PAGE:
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Tectonic evolution of oceans from initiation to drifting: example from the Red Sea

posted on 28.02.2017, 00:44 by Almalki, Khalid Alhussain S
The Red Sea Rift which separates the African continent from the Arabian continent is an example of a young oceanic basin on the modern Earth. Understanding the architecture and evolution of this unusually preserved tectonic environment allow critique of the transition between continental rifting and ocean spreading that may not be immediately apparent from relatively sparse data in ancient examples, and enable assessment of the tectonic drivers of ocean basin formation. This thesis presents an integrated study of field investigation from the Farasan Islands, remote sensing data and interpretation and modeling of regional geophysical datasets throughout the Red Sea. Field work investigation of the Farasan Islands indicated that the stratigraphic succession that form part of the Farasan Bank. The outcrop of the Farasan Islands consists of a Miocene shale unit, overlain by Pliocene marly limestone unit, overlain inturn by reefal limestone unit. In the subsurface, a thick evaporate succession up to 4 km underlies the Farasan Bank. The evaporate succession comprises eight prominent salt domes in the Farasan bank based on the modeling of the observed gravity gradient constrained by wells data. Salt diapirs sourced from Miocene evaporites have resulted in Salt doming with elongate geometries parallel or orthogonal to the axis of the Red Sea rift axis, suggesting diapirism was influenced by existing basement structures The Farasan limestone’s have been deformed by salt diapirsm into a varies of mapped structures including normal faults, salt domes, anticlinal salt ridges solution holes and collapse breccia. The islands show evidence of resent extensional faults away from the mid ocean ridge, suggesting that separation between the Arabian and African plates is not taken up by extension along the mid ocean ridge alone. Gravity data were collected during field work in Ras Hasis and Kilah area to obtain high resolution data. The structure observations during filed work is supported by the gravity data as it show that these areas features are presented by low gravity anomaly and largely controlled by extensional tectonics. These have a prevailing NW-SE orientation that is parallel to the present day coast, the orientation of the islands and the current mid oceanic ridge. The data also confirm that the islands are strongly faulted as a result of salt diapirism, many of the faults being parallel to the rift axis in NW-SE. An integrated synthesis of aeromagnetic, gravity and seismic refraction data along the Arabian shelf (Farasan Bank) and part of the Arabian Shield at southern Red Sea show remarkable complexity for the opening of the Red Sea, including multiple episodes of spreading, several failed attempts of rifting along the Arabian Escarpment, and ongoing crustal extension on the flanks of the mid ocean ridge as salt tectonics taken control in the modern environment, which have not been documented or interpreted in the past. Seven magnetic stripes identified in aeromagnetic data using different processing techniques. Modeling of the potential-field datasets illustrate that the Farasan Bank is likely to be floored by oceanic and transition crust based on the magnetic anomalies wavelength characteristic and behavior and density variation, which calls into question the concept that the Arabian Shelf represents a passive margin. The model illustrates the effectiveness of integrating potential field data for tectonic analysis of modern systems. Modelling of global potential field datasets shows that the architecture of the Red Sea is more complex with a resent spreading restricted to the southern and central sectors whereas the northern and southernmost Red Sea are still floored by thinned continental crust. These models marked variations in the crustal structure along the entire length of the Red Sea. The architecture suggests that ocean basin initiation occurs initially as a series of cells or windows surrounded by transitional crust along the strike of the Red Sea. These observations suggest that the Red Sea is not linked with the Gulf of Aden and the global rift network, nor does the observation support tectonic models that suggest oceans unzip or that the Afar plume is a primary control for the initiation of the Red Sea.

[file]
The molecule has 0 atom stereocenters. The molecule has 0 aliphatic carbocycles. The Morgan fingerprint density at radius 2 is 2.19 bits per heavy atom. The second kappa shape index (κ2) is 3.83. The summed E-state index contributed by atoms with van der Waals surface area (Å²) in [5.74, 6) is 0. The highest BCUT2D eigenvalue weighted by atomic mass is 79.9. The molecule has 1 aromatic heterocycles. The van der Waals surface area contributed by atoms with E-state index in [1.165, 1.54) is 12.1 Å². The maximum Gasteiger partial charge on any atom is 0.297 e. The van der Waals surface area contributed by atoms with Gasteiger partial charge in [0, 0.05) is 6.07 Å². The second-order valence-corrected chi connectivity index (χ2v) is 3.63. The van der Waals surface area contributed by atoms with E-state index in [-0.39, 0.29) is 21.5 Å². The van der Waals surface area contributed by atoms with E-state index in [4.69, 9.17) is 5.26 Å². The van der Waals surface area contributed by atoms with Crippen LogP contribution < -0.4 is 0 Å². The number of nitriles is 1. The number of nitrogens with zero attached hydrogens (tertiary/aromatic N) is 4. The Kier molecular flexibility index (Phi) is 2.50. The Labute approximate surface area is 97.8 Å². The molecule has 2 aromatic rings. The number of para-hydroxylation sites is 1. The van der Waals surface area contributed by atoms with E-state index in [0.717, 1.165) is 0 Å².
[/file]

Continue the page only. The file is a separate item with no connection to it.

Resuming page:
Campus location


Principal supervisor

Laurent Ailleres

Year of Award


Department, School or Centre

Earth, Atmosphere and Environment


Doctor of Philosophy

Degree Type



Faculty of Science